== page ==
Tort Reform Fails in Current SC Senate Legislative Session

By Paul Gable

The South Carolina Senate failed to advance tort reform legislation this year despite considerable lobbying by small business groups.

Called the South Carolina Justice Act, the bill would have changed the state tort reform law to a position where a defendant in a tort action would be financially liable only for their percentage of fault. The current law can leave one defendant on the hook to pay all awarded damages regardless of their percentage of fault.

At the time of its introduction into the Senate last year, Tom Mullikan, President and General Counsel for the South Carolina Coalition for Lawsuit Reform, said, “Without this legislation, South Carolina may lose economic development projects to neighboring states like Georgia and North Carolina where liability laws are more balanced.”

“The current system in South Carolina penalizes businesses, especially small businesses, at the expense of a handful of trial attorneys,” said Elizabeth Trenbeath, current NFIB Leadership Committee chair. “My business is always one lawsuit away from going out of business. NFIB is known as the voice of small business throughout the nation.

The bill was introduced by Senate President Tom Alexander and cosponsored by a number of Senate committee chairs. Nevertheless, the bill lay in the Senate Judiciary Committee, which is chaired by Horry County Sen. Luke Rankin, for over a year before being moved to the Senate floor for debate and ultimately failing on a vote to close debate and move the bill forward for a vote.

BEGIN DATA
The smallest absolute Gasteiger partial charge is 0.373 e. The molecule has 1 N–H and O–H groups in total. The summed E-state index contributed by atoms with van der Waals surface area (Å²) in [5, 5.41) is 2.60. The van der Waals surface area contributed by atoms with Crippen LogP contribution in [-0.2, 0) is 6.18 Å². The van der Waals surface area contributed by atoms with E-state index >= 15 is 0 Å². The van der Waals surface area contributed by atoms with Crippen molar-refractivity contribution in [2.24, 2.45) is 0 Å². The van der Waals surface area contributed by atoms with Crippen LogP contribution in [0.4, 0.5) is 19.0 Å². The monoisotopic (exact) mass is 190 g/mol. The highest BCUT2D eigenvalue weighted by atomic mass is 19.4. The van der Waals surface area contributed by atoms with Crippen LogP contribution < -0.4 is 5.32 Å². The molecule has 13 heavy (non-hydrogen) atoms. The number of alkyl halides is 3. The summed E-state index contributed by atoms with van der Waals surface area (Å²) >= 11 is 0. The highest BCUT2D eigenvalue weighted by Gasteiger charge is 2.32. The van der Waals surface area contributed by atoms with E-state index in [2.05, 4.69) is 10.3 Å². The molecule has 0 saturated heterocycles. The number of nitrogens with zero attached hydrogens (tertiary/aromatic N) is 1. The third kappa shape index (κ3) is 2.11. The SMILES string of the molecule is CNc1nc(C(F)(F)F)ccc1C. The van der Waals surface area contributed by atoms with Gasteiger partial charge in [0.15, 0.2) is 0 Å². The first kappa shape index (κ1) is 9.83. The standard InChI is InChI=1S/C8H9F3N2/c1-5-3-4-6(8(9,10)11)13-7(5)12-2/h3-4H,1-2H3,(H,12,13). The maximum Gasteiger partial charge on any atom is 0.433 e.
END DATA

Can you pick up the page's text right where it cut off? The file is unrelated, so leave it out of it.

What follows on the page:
During the Senate debate, Rankin defended the current law on the books and warned senators not “to throw the baby out with the bathwater”, referring to any changes in current law.

Many South Carolina small businesses have registered complaints in recent years about increased insurance premiums and reduced insurance coverage, leaving them perceived as a target perceived to have deep pockets in lawsuits.

It is anticipated a tort reform bill will again be introduced in the next legislative session. However, something will have to happen to change the way it is received in the Senate.

Comments are closed.